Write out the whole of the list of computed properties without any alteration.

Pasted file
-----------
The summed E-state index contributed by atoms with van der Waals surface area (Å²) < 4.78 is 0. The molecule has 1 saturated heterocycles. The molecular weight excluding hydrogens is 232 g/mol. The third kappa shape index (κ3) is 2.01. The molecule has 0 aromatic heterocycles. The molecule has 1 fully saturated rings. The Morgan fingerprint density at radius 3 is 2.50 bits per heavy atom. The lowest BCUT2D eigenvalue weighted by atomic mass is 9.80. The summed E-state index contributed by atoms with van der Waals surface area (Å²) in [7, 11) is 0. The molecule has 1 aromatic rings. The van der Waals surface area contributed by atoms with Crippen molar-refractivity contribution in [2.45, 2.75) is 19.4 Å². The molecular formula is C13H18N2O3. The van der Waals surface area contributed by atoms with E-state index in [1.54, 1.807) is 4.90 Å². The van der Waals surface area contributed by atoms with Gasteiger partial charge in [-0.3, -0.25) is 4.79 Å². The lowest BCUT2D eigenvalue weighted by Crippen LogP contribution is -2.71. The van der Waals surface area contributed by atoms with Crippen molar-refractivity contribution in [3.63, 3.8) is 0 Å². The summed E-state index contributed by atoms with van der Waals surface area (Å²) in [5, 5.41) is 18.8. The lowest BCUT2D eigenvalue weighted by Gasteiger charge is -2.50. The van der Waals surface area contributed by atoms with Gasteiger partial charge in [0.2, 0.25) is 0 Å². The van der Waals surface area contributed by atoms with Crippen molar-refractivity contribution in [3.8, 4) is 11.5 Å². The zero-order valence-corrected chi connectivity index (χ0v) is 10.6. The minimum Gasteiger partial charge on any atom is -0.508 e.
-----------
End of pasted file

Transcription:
The summed E-state index contributed by atoms with van der Waals surface area (Å²) < 4.78 is 0. The molecule has 1 saturated heterocycles. The molecular weight excluding hydrogens is 232 g/mol. The third kappa shape index (κ3) is 2.01. The molecule has 0 aromatic heterocycles. The molecule has 1 fully saturated rings. The Morgan fingerprint density at radius 3 is 2.50 bits per heavy atom. The lowest BCUT2D eigenvalue weighted by atomic mass is 9.80. The summed E-state index contributed by atoms with van der Waals surface area (Å²) in [7, 11) is 0. The molecule has 1 aromatic rings. The van der Waals surface area contributed by atoms with Crippen molar-refractivity contribution in [2.45, 2.75) is 19.4 Å². The molecular formula is C13H18N2O3. The van der Waals surface area contributed by atoms with E-state index in [1.54, 1.807) is 4.90 Å². The van der Waals surface area contributed by atoms with Gasteiger partial charge in [-0.3, -0.25) is 4.79 Å². The lowest BCUT2D eigenvalue weighted by Crippen LogP contribution is -2.71. The van der Waals surface area contributed by atoms with Crippen molar-refractivity contribution in [3.63, 3.8) is 0 Å². The summed E-state index contributed by atoms with van der Waals surface area (Å²) in [5, 5.41) is 18.8. The lowest BCUT2D eigenvalue weighted by Gasteiger charge is -2.50. The van der Waals surface area contributed by atoms with Gasteiger partial charge in [0.2, 0.25) is 0 Å². The van der Waals surface area contributed by atoms with Crippen molar-refractivity contribution in [3.8, 4) is 11.5 Å². The zero-order valence-corrected chi connectivity index (χ0v) is 10.6. The minimum Gasteiger partial charge on any atom is -0.508 e.